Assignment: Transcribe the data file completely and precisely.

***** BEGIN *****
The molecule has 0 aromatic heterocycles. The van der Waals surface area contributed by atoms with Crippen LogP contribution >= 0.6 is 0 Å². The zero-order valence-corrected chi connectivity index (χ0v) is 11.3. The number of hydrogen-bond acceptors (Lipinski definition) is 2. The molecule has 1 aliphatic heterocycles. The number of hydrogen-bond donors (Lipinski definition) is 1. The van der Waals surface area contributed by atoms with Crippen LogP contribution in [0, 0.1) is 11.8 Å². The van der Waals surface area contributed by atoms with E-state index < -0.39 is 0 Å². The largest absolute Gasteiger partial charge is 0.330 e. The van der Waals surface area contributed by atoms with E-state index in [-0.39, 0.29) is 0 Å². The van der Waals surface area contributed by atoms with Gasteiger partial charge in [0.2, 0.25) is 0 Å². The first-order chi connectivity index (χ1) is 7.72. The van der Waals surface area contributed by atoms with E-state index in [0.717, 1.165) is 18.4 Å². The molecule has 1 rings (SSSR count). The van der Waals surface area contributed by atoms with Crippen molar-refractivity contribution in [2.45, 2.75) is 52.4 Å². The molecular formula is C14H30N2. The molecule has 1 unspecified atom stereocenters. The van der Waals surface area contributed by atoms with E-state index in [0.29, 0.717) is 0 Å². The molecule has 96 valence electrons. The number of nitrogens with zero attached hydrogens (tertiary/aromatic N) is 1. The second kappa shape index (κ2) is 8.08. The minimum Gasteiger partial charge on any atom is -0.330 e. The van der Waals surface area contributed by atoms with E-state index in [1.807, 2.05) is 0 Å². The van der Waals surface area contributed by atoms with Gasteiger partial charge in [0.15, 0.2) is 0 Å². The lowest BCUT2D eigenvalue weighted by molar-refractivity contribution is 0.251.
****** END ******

The molecule has 0 aromatic heterocycles. The van der Waals surface area contributed by atoms with Crippen LogP contribution >= 0.6 is 0 Å². The zero-order valence-corrected chi connectivity index (χ0v) is 11.3. The number of hydrogen-bond acceptors (Lipinski definition) is 2. The molecule has 1 aliphatic heterocycles. The number of hydrogen-bond donors (Lipinski definition) is 1. The van der Waals surface area contributed by atoms with Crippen LogP contribution in [0, 0.1) is 11.8 Å². The van der Waals surface area contributed by atoms with E-state index < -0.39 is 0 Å². The largest absolute Gasteiger partial charge is 0.330 e. The van der Waals surface area contributed by atoms with E-state index in [-0.39, 0.29) is 0 Å². The van der Waals surface area contributed by atoms with Gasteiger partial charge in [0.2, 0.25) is 0 Å². The first-order chi connectivity index (χ1) is 7.72. The van der Waals surface area contributed by atoms with E-state index in [0.717, 1.165) is 18.4 Å². The molecule has 1 rings (SSSR count). The van der Waals surface area contributed by atoms with Crippen molar-refractivity contribution in [2.45, 2.75) is 52.4 Å². The molecular formula is C14H30N2. The molecule has 1 unspecified atom stereocenters. The van der Waals surface area contributed by atoms with E-state index in [0.29, 0.717) is 0 Å². The molecule has 96 valence electrons. The number of nitrogens with zero attached hydrogens (tertiary/aromatic N) is 1. The second kappa shape index (κ2) is 8.08. The minimum Gasteiger partial charge on any atom is -0.330 e. The van der Waals surface area contributed by atoms with E-state index in [1.807, 2.05) is 0 Å². The van der Waals surface area contributed by atoms with Gasteiger partial charge in [0.15, 0.2) is 0 Å². The lowest BCUT2D eigenvalue weighted by molar-refractivity contribution is 0.251.